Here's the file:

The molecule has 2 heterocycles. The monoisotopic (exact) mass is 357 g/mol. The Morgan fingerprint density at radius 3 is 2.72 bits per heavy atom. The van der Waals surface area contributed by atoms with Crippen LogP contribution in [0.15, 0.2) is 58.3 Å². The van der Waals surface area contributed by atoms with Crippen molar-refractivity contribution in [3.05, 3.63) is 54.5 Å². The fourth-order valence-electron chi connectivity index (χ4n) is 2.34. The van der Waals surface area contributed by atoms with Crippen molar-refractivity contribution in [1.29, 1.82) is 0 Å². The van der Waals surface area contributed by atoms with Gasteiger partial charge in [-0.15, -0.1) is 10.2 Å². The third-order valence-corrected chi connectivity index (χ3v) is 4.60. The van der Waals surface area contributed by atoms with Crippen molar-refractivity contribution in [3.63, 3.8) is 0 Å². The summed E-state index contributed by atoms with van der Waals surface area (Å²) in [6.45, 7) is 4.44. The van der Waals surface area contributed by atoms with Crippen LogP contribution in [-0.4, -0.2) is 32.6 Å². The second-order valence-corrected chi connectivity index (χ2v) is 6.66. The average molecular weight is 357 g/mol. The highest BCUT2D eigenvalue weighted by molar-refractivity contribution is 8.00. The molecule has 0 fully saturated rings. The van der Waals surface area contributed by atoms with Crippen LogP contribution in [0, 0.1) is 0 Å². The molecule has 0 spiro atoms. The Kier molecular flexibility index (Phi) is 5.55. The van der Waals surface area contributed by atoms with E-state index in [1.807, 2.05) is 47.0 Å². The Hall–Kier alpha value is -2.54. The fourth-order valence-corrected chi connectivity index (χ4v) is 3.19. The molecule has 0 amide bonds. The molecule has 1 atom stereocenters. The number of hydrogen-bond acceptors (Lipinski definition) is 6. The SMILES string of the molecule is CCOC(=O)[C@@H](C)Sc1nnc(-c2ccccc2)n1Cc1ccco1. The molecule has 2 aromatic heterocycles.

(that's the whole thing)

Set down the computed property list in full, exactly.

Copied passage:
The molecule has 2 heterocycles. The monoisotopic (exact) mass is 357 g/mol. The Morgan fingerprint density at radius 3 is 2.72 bits per heavy atom. The van der Waals surface area contributed by atoms with Crippen LogP contribution in [0.15, 0.2) is 58.3 Å². The van der Waals surface area contributed by atoms with Crippen molar-refractivity contribution in [3.05, 3.63) is 54.5 Å². The fourth-order valence-electron chi connectivity index (χ4n) is 2.34. The van der Waals surface area contributed by atoms with Crippen molar-refractivity contribution in [1.29, 1.82) is 0 Å². The van der Waals surface area contributed by atoms with Gasteiger partial charge in [-0.15, -0.1) is 10.2 Å². The third-order valence-corrected chi connectivity index (χ3v) is 4.60. The van der Waals surface area contributed by atoms with Crippen molar-refractivity contribution in [3.63, 3.8) is 0 Å². The summed E-state index contributed by atoms with van der Waals surface area (Å²) in [6.45, 7) is 4.44. The van der Waals surface area contributed by atoms with Crippen LogP contribution in [-0.4, -0.2) is 32.6 Å². The second-order valence-corrected chi connectivity index (χ2v) is 6.66. The average molecular weight is 357 g/mol. The highest BCUT2D eigenvalue weighted by molar-refractivity contribution is 8.00. The molecule has 0 fully saturated rings. The van der Waals surface area contributed by atoms with Crippen LogP contribution in [0, 0.1) is 0 Å². The molecule has 0 spiro atoms. The Kier molecular flexibility index (Phi) is 5.55. The van der Waals surface area contributed by atoms with E-state index in [1.807, 2.05) is 47.0 Å². The Hall–Kier alpha value is -2.54. The fourth-order valence-corrected chi connectivity index (χ4v) is 3.19. The molecule has 0 amide bonds. The molecule has 1 atom stereocenters. The number of hydrogen-bond acceptors (Lipinski definition) is 6. The SMILES string of the molecule is CCOC(=O)[C@@H](C)Sc1nnc(-c2ccccc2)n1Cc1ccco1. The molecule has 2 aromatic heterocycles.